My rating: 5 of 5 stars
March 1964 changed the lives of David Henry and his wife of barely a year forever. Dr. Henry, an orthopedic surgeon delivered his own twins in a blizzard. Norah and David were hoping for a healthy baby, and Norah told him Paul if a boy and Phoebe if it's a girl. In 1964, delivery procedures were different. With the help of the nurse from the clinic where David worked, he delivered a healthy son. A form of gas was used to keep the mother relaxed between contractions, and David soon realized that Norah was delivering another baby. A girl, this time. As he holds here in his hands, he and the nurse both recognize that this baby has Down's syndrome. Always wanting to protect and take care of others, Dr. Henry as his nurse to take the baby to an institution and never reaveal the secret. He rationalizes that his wife would never be able to handle the baby's added needs and expected early death.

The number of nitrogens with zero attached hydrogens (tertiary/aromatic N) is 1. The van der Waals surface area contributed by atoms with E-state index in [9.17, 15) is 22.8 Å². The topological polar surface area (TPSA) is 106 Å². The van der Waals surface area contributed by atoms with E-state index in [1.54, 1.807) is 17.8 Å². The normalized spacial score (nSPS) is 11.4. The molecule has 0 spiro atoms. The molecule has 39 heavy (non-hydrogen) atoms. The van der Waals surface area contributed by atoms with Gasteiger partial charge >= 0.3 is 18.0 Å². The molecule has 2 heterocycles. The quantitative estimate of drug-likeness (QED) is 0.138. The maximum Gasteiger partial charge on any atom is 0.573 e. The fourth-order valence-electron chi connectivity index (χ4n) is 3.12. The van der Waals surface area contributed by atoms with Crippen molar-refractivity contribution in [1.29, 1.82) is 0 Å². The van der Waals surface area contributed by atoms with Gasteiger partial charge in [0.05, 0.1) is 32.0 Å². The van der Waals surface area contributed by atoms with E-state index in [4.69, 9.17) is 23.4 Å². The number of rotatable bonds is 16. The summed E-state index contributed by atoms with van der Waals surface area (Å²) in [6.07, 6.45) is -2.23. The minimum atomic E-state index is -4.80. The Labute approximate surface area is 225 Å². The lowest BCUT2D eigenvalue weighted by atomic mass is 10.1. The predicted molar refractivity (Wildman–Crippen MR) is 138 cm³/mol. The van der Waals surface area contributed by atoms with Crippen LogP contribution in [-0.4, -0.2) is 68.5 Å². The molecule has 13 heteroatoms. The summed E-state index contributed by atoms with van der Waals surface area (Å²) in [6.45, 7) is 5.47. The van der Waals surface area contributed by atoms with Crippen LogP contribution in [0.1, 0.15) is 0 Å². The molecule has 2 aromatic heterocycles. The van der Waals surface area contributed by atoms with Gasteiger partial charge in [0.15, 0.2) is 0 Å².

Unable to leave the tiny infant at the institution, Carolyn Gill disappears and raises the baby herself. She had a blank birth certificate, that Dr David Henry had hastily signed knowing that the nurse would finalize the details. So begins a story that unfolds over 25 years and binds two families together by these fateful decisions.
I was immediately drawn in by this story. I raised my own children in this time period. My first child was born in 1964. But I could not relate to a father giving up his child. As the story developed I began to understand that Dr Henry was broken. By circumstances beyond his control. He need to be always in control. Norah was a women I never grew to like. She was spoiled, inconsiderate of others, unable to relate to her husband and smothered her son.
But this story is well written, with good character development. I wanted to slap Norah and David, hug Paul the son who never felt complete, and cheer on Caroline and Phoebe and try to get them to find each other and share the secret.
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